Jun 30 2016
Part of a series of interviews with the writers for the upcoming speculative fiction anthology, Clash of the Titles. the anthology is the brain child of Glen Bavel, who conceived of an endearing conceit: he provides a list of titles and the members of his Facebook workshop, Writing the Short (SF) Story, use it as a starting point for a short speculative fiction story.
George Nikolopoulos claims to have been writing since ‘forever.’ That might not be an exaggeration, but more of philosophical edge, his Greek heritage shining through. A Greek native, George Nikolopoulos (Γιώργος Νικολόπουλος) has won over 50 Greek and international awards, his most prestigious being a children’s fantasy novel published in Cyprus. He’s been writing in English since 2012, and has been published over fourteen times in magazines such as Unsung Stories, Bards & Sages Quarterly and SciPhi Journal. I recently discussed with George about his writing, and, in particular, his story, “An Itinerant in Carcosa” which he wrote for the Clash of the Titles anthology.
So, first question, why Speculative Fiction?
That’s what I always ever wanted. I read hundreds of literary novels from primary school to high school, but the ones I loved the best had fantastical elements even though they weren’t classified as genre fiction. And when I started reading speculative fiction I never looked back.
Who’s your favorite writer?
So give me a short list of your favorites.
It would be impossible to choose. Let’s say GRR Martin, Robert Jordan, Ursula LeGuin, Tanith Lee, Roger Zelazny, Douglas Adams, Michael Moorcock, Orson Scott Card, JRR Tolkien, JK Rowling, Anatole France… OK, I could go on forever.
Let’s talk about the anthology. How did you find out about the Clash of the Titles?
Deborah Walker mentioned she’d be in the anthology with a poem with a very cool (and Greek-sounding title), so I had to check it out. I owe a lot of my story sales to Deborah, because she’s very often published in markets I didn’t know about.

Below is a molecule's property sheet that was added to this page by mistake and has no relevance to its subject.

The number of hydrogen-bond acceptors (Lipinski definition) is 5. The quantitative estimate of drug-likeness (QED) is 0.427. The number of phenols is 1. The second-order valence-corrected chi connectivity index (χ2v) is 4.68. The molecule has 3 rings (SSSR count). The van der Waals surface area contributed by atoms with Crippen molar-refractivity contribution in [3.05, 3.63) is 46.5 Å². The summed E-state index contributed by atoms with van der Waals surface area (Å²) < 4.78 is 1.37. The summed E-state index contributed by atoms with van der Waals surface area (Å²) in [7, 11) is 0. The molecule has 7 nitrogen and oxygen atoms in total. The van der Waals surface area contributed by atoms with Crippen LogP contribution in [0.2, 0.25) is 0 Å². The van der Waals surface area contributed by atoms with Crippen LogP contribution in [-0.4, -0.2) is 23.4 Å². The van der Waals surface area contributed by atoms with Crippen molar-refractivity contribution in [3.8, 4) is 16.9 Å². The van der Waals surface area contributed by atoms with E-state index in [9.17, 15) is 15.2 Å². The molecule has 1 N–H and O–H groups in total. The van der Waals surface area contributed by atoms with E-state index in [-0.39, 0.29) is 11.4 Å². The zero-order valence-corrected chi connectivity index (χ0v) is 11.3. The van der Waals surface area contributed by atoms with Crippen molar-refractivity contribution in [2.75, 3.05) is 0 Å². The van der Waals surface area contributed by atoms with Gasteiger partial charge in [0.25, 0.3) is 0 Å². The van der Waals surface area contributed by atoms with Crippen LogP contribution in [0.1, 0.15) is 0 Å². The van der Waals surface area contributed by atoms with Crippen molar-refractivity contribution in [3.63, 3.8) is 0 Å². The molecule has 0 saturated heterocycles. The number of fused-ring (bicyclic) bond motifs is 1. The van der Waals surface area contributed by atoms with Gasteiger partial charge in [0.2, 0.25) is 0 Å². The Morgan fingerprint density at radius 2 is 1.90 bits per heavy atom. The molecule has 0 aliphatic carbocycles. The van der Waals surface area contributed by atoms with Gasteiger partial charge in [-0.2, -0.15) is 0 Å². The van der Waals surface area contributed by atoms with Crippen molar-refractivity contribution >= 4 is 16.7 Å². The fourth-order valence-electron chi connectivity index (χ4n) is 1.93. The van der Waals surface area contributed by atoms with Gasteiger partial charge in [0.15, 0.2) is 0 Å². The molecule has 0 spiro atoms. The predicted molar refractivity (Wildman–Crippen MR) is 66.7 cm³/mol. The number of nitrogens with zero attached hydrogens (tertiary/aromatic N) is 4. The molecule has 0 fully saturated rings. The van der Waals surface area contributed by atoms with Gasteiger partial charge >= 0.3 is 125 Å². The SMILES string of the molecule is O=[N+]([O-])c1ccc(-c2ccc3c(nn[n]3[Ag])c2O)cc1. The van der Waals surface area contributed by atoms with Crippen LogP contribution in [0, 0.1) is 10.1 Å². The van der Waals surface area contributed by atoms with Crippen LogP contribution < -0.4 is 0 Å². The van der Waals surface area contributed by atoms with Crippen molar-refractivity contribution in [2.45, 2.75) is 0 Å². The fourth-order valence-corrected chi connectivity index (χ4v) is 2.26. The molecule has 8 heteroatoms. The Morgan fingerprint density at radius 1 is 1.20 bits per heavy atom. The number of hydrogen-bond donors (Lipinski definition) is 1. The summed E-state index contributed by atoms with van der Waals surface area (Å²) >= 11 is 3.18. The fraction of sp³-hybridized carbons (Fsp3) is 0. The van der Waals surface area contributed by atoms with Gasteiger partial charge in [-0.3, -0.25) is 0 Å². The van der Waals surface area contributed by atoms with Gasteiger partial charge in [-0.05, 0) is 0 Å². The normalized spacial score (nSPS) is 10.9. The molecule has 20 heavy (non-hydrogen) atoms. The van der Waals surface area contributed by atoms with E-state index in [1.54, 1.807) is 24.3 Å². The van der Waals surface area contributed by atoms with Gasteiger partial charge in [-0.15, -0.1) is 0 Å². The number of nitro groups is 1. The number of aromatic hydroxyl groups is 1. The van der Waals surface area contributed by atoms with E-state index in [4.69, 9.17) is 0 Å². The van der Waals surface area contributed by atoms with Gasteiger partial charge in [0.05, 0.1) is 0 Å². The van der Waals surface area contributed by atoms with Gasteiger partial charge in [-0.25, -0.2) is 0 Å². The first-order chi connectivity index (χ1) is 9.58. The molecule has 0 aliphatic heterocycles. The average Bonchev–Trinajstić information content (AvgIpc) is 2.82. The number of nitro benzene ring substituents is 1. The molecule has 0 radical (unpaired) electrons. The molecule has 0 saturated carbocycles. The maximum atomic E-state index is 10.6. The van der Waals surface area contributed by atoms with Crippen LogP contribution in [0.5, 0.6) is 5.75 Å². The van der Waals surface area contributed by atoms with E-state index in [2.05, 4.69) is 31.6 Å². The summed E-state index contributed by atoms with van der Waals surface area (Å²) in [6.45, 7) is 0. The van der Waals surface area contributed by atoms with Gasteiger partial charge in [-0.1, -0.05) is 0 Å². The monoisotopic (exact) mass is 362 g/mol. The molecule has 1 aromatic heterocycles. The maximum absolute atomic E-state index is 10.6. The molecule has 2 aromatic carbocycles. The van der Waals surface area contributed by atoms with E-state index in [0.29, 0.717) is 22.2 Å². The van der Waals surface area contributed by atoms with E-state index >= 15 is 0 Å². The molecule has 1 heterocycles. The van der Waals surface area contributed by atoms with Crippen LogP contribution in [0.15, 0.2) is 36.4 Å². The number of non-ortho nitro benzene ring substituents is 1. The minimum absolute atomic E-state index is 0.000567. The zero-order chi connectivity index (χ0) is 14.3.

What made you want to submit to it? Would you do it again?
I liked the concept of title-picking and the idea of the anthology, so I decided to try it out. It worked out. I’d definitely do it again.
How did you come up with your story? What made you choose that title?
There were a lot of titles to choose, but Carcosa… I just had to have that one. It’s a name associated with a lot of very prominent authors.
How is your story for the anthology the same and/or different from your other works?
I’d never written Mythos before and I rarely write horror. But then again, most of my works are very different from most of my other works.
What do you think is the most important thing that readers know about Clash of the Titles?
That it’s great! Seriously, there are a lot of very good writers participating and the “pick-a-title” concept is very intriguing.
It’s said that the editor will make an anthology every year. Even if the “I pick the titles, you write the story” conceit isn’t used again, would you work with the editor again?
I sure would! It would be a great challenge to see if I could make him like my next story as much as this one.
Would you recommend the process to other writers; how did you find working with this editor to be compared to others?
I haven’t “worked” with many editors, they usually just reject (or accept) my stories and that’s that, so I can’t compare. Working with Gil, however, was really interesting and very useful and I’d definitely recommend it to others.
What excites you most about the process, and the anthology in general?
Being part of a groundbreaking concept is great, and being included in such a great anthology is a very rewarding experience.
Did your story grow in ways you didn’t expect due to the workshop nature of the process? How?
In fact, it did. Gil never pushed me to change things, but he did make a great many very intriguing suggestions, and trying to follow them made the story branch out into new places. My story doubled in size from my original submission in the end.
What other projects are you working on, besides Clash of the Titles?
I’m writing and revising a bunch of short stories, as much as I can. The hardest challenge is finding the time to do it.
Geroge Nikolopoulos’s story for the anthology, “An Itinerant in Carcosa,” follows Hoseib the Wanderer who finds himself in the ancient city of Carcosa, accompanied by Cassilda and Camilla, the gorgeous Devil Twins. Seeking The King in Yellow, they become enmeshed in the mysterious city. Soon reality gives way, and Hoseib finds he must desperately cling his humanity and remember his origins – before everything becomes lost.